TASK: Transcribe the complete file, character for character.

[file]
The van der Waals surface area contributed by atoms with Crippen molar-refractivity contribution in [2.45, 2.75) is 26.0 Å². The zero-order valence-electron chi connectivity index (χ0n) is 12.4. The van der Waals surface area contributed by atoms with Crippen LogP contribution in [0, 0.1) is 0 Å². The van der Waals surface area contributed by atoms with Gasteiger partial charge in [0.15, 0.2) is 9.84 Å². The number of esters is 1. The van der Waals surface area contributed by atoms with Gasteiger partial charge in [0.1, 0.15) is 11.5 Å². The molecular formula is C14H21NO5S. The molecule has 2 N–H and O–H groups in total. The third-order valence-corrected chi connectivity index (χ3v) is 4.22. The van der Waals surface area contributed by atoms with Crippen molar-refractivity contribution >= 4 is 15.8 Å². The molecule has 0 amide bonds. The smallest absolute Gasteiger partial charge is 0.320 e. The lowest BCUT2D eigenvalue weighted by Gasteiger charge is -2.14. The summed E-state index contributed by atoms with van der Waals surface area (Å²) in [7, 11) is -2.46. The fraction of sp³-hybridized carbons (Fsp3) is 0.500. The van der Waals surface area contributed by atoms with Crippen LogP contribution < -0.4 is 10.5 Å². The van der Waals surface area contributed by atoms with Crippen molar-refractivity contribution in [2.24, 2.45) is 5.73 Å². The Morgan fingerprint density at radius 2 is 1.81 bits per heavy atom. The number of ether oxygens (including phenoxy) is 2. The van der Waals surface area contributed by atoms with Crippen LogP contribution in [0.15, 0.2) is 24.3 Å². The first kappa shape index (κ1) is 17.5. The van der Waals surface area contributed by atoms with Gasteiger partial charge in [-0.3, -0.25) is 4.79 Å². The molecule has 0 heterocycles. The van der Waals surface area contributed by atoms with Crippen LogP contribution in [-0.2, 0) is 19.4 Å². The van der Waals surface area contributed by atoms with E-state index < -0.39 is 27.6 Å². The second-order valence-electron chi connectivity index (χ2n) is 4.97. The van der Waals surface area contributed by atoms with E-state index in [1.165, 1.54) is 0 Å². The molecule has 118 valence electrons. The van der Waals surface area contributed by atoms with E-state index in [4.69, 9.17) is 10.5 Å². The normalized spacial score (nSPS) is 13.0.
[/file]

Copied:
The van der Waals surface area contributed by atoms with Crippen molar-refractivity contribution in [2.45, 2.75) is 26.0 Å². The zero-order valence-electron chi connectivity index (χ0n) is 12.4. The van der Waals surface area contributed by atoms with Crippen LogP contribution in [0, 0.1) is 0 Å². The van der Waals surface area contributed by atoms with Gasteiger partial charge in [0.15, 0.2) is 9.84 Å². The number of esters is 1. The van der Waals surface area contributed by atoms with Gasteiger partial charge in [0.1, 0.15) is 11.5 Å². The molecular formula is C14H21NO5S. The molecule has 2 N–H and O–H groups in total. The third-order valence-corrected chi connectivity index (χ3v) is 4.22. The van der Waals surface area contributed by atoms with Crippen molar-refractivity contribution >= 4 is 15.8 Å². The molecule has 0 amide bonds. The smallest absolute Gasteiger partial charge is 0.320 e. The lowest BCUT2D eigenvalue weighted by Gasteiger charge is -2.14. The summed E-state index contributed by atoms with van der Waals surface area (Å²) in [7, 11) is -2.46. The fraction of sp³-hybridized carbons (Fsp3) is 0.500. The van der Waals surface area contributed by atoms with Crippen LogP contribution < -0.4 is 10.5 Å². The van der Waals surface area contributed by atoms with Crippen molar-refractivity contribution in [2.24, 2.45) is 5.73 Å². The Morgan fingerprint density at radius 2 is 1.81 bits per heavy atom. The number of ether oxygens (including phenoxy) is 2. The van der Waals surface area contributed by atoms with Crippen LogP contribution in [0.15, 0.2) is 24.3 Å². The first kappa shape index (κ1) is 17.5. The van der Waals surface area contributed by atoms with Gasteiger partial charge in [-0.3, -0.25) is 4.79 Å². The molecule has 0 heterocycles. The van der Waals surface area contributed by atoms with Crippen LogP contribution in [-0.2, 0) is 19.4 Å². The van der Waals surface area contributed by atoms with E-state index < -0.39 is 27.6 Å². The second-order valence-electron chi connectivity index (χ2n) is 4.97. The van der Waals surface area contributed by atoms with E-state index in [1.165, 1.54) is 0 Å². The molecule has 118 valence electrons. The van der Waals surface area contributed by atoms with E-state index in [4.69, 9.17) is 10.5 Å². The normalized spacial score (nSPS) is 13.0.